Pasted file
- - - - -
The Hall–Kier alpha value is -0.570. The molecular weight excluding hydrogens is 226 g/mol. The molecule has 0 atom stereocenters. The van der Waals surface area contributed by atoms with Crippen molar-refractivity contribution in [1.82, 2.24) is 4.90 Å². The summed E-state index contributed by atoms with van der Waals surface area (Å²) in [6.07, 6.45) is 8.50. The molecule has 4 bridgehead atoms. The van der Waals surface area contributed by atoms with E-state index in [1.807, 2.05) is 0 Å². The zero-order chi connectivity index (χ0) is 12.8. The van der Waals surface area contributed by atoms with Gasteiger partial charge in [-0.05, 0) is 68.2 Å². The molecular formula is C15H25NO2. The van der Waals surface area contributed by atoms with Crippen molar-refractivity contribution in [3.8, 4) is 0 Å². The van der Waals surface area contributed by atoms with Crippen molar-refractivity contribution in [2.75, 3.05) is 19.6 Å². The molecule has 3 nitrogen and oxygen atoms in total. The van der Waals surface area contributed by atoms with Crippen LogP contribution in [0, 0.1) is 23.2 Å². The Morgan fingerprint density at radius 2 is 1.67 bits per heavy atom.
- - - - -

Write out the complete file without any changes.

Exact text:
The Hall–Kier alpha value is -0.570. The molecular weight excluding hydrogens is 226 g/mol. The molecule has 0 atom stereocenters. The van der Waals surface area contributed by atoms with Crippen molar-refractivity contribution in [1.82, 2.24) is 4.90 Å². The summed E-state index contributed by atoms with van der Waals surface area (Å²) in [6.07, 6.45) is 8.50. The molecule has 4 bridgehead atoms. The van der Waals surface area contributed by atoms with E-state index in [1.807, 2.05) is 0 Å². The zero-order chi connectivity index (χ0) is 12.8. The van der Waals surface area contributed by atoms with Gasteiger partial charge in [-0.05, 0) is 68.2 Å². The molecular formula is C15H25NO2. The van der Waals surface area contributed by atoms with Crippen molar-refractivity contribution in [3.8, 4) is 0 Å². The van der Waals surface area contributed by atoms with Crippen molar-refractivity contribution in [2.75, 3.05) is 19.6 Å². The molecule has 3 nitrogen and oxygen atoms in total. The van der Waals surface area contributed by atoms with Crippen LogP contribution in [0, 0.1) is 23.2 Å². The Morgan fingerprint density at radius 2 is 1.67 bits per heavy atom.